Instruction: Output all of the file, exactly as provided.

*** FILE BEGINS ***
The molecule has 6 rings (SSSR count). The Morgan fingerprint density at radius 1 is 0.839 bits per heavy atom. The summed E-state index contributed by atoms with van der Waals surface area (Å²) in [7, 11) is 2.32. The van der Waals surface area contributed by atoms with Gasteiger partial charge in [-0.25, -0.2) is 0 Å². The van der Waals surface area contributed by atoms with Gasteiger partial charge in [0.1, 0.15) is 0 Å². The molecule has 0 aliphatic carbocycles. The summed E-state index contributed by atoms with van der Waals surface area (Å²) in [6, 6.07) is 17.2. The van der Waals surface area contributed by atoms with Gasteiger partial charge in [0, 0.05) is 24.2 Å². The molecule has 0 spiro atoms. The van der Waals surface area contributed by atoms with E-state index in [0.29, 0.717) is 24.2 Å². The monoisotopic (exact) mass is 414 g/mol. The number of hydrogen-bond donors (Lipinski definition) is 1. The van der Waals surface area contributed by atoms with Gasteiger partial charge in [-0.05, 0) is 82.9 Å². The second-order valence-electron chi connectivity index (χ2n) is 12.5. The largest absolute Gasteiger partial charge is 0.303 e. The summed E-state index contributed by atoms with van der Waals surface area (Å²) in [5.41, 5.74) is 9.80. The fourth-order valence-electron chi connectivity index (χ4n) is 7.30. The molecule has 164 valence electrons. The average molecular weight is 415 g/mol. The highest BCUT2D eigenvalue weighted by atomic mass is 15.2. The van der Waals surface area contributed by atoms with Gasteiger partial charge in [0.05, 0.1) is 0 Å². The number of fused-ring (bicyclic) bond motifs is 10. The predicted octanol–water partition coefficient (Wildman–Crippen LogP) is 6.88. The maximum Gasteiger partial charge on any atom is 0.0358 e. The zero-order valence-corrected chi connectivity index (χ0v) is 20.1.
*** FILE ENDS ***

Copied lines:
The molecule has 6 rings (SSSR count). The Morgan fingerprint density at radius 1 is 0.839 bits per heavy atom. The summed E-state index contributed by atoms with van der Waals surface area (Å²) in [7, 11) is 2.32. The van der Waals surface area contributed by atoms with Gasteiger partial charge in [-0.25, -0.2) is 0 Å². The van der Waals surface area contributed by atoms with Gasteiger partial charge in [0.1, 0.15) is 0 Å². The molecule has 0 aliphatic carbocycles. The summed E-state index contributed by atoms with van der Waals surface area (Å²) in [6, 6.07) is 17.2. The van der Waals surface area contributed by atoms with Gasteiger partial charge in [0, 0.05) is 24.2 Å². The molecule has 0 spiro atoms. The van der Waals surface area contributed by atoms with E-state index in [0.29, 0.717) is 24.2 Å². The monoisotopic (exact) mass is 414 g/mol. The number of hydrogen-bond donors (Lipinski definition) is 1. The van der Waals surface area contributed by atoms with Gasteiger partial charge in [-0.05, 0) is 82.9 Å². The second-order valence-electron chi connectivity index (χ2n) is 12.5. The largest absolute Gasteiger partial charge is 0.303 e. The summed E-state index contributed by atoms with van der Waals surface area (Å²) in [5.41, 5.74) is 9.80. The fourth-order valence-electron chi connectivity index (χ4n) is 7.30. The molecule has 164 valence electrons. The average molecular weight is 415 g/mol. The highest BCUT2D eigenvalue weighted by atomic mass is 15.2. The van der Waals surface area contributed by atoms with Gasteiger partial charge in [0.05, 0.1) is 0 Å². The number of fused-ring (bicyclic) bond motifs is 10. The predicted octanol–water partition coefficient (Wildman–Crippen LogP) is 6.88. The maximum Gasteiger partial charge on any atom is 0.0358 e. The zero-order valence-corrected chi connectivity index (χ0v) is 20.1.